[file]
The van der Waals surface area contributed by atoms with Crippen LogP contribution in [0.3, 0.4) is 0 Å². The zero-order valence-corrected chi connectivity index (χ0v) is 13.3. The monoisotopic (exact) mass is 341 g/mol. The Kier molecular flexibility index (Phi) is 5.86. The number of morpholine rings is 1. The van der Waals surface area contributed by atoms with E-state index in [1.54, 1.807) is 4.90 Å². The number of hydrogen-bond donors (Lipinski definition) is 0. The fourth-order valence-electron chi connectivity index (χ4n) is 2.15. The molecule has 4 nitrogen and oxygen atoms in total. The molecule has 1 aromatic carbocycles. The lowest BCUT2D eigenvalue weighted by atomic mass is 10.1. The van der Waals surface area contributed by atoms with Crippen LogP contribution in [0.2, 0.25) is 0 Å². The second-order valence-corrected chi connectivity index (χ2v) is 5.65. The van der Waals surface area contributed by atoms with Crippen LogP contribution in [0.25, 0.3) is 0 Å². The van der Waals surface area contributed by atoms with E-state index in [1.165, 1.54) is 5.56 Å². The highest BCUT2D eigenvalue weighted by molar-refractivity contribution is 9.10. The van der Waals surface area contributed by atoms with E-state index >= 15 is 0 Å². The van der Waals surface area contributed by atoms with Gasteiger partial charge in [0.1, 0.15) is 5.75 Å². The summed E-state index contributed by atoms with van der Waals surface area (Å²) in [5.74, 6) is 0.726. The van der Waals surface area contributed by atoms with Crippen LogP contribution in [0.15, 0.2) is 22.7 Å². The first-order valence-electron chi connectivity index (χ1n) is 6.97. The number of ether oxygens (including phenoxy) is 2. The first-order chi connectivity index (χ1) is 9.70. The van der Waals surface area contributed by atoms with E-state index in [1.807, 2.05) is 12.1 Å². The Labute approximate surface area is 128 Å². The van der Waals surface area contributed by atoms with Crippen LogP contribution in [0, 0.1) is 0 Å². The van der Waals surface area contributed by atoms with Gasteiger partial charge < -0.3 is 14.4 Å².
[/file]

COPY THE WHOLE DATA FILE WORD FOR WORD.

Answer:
The van der Waals surface area contributed by atoms with Crippen LogP contribution in [0.3, 0.4) is 0 Å². The zero-order valence-corrected chi connectivity index (χ0v) is 13.3. The monoisotopic (exact) mass is 341 g/mol. The Kier molecular flexibility index (Phi) is 5.86. The number of morpholine rings is 1. The van der Waals surface area contributed by atoms with E-state index in [1.54, 1.807) is 4.90 Å². The number of hydrogen-bond donors (Lipinski definition) is 0. The fourth-order valence-electron chi connectivity index (χ4n) is 2.15. The molecule has 4 nitrogen and oxygen atoms in total. The molecule has 1 aromatic carbocycles. The lowest BCUT2D eigenvalue weighted by atomic mass is 10.1. The van der Waals surface area contributed by atoms with Crippen LogP contribution in [0.2, 0.25) is 0 Å². The second-order valence-corrected chi connectivity index (χ2v) is 5.65. The van der Waals surface area contributed by atoms with Crippen LogP contribution in [0.25, 0.3) is 0 Å². The van der Waals surface area contributed by atoms with E-state index in [1.165, 1.54) is 5.56 Å². The highest BCUT2D eigenvalue weighted by molar-refractivity contribution is 9.10. The van der Waals surface area contributed by atoms with E-state index >= 15 is 0 Å². The van der Waals surface area contributed by atoms with Gasteiger partial charge in [0.1, 0.15) is 5.75 Å². The summed E-state index contributed by atoms with van der Waals surface area (Å²) in [5.74, 6) is 0.726. The van der Waals surface area contributed by atoms with Crippen LogP contribution in [0.15, 0.2) is 22.7 Å². The first-order valence-electron chi connectivity index (χ1n) is 6.97. The number of ether oxygens (including phenoxy) is 2. The first-order chi connectivity index (χ1) is 9.70. The van der Waals surface area contributed by atoms with E-state index in [1.807, 2.05) is 12.1 Å². The Labute approximate surface area is 128 Å². The van der Waals surface area contributed by atoms with Crippen LogP contribution in [0, 0.1) is 0 Å². The van der Waals surface area contributed by atoms with Gasteiger partial charge < -0.3 is 14.4 Å².